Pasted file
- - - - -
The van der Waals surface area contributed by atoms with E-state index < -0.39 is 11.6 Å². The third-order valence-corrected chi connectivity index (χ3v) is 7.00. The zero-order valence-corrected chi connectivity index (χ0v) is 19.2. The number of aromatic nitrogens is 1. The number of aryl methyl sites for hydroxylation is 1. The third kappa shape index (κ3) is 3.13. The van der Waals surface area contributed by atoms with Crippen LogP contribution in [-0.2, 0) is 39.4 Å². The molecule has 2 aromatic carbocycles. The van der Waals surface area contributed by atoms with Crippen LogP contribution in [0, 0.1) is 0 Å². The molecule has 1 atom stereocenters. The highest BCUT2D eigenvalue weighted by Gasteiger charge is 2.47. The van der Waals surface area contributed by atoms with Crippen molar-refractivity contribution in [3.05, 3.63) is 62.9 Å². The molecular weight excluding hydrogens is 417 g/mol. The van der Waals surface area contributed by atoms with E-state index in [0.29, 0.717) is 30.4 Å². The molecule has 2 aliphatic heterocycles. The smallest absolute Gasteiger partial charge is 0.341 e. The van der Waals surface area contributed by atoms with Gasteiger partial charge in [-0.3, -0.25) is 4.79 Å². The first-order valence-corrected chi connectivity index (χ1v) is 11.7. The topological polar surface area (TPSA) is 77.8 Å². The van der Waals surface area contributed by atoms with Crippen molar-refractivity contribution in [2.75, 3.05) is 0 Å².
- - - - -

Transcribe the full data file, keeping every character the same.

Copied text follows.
The van der Waals surface area contributed by atoms with E-state index < -0.39 is 11.6 Å². The third-order valence-corrected chi connectivity index (χ3v) is 7.00. The zero-order valence-corrected chi connectivity index (χ0v) is 19.2. The number of aromatic nitrogens is 1. The number of aryl methyl sites for hydroxylation is 1. The third kappa shape index (κ3) is 3.13. The van der Waals surface area contributed by atoms with Crippen LogP contribution in [-0.2, 0) is 39.4 Å². The molecule has 2 aromatic carbocycles. The van der Waals surface area contributed by atoms with Crippen LogP contribution in [0, 0.1) is 0 Å². The molecule has 1 atom stereocenters. The highest BCUT2D eigenvalue weighted by Gasteiger charge is 2.47. The van der Waals surface area contributed by atoms with Crippen molar-refractivity contribution in [3.05, 3.63) is 62.9 Å². The molecular weight excluding hydrogens is 417 g/mol. The van der Waals surface area contributed by atoms with E-state index in [0.29, 0.717) is 30.4 Å². The molecule has 2 aliphatic heterocycles. The smallest absolute Gasteiger partial charge is 0.341 e. The van der Waals surface area contributed by atoms with Gasteiger partial charge in [-0.3, -0.25) is 4.79 Å². The first-order valence-corrected chi connectivity index (χ1v) is 11.7. The topological polar surface area (TPSA) is 77.8 Å². The van der Waals surface area contributed by atoms with Crippen molar-refractivity contribution in [2.75, 3.05) is 0 Å².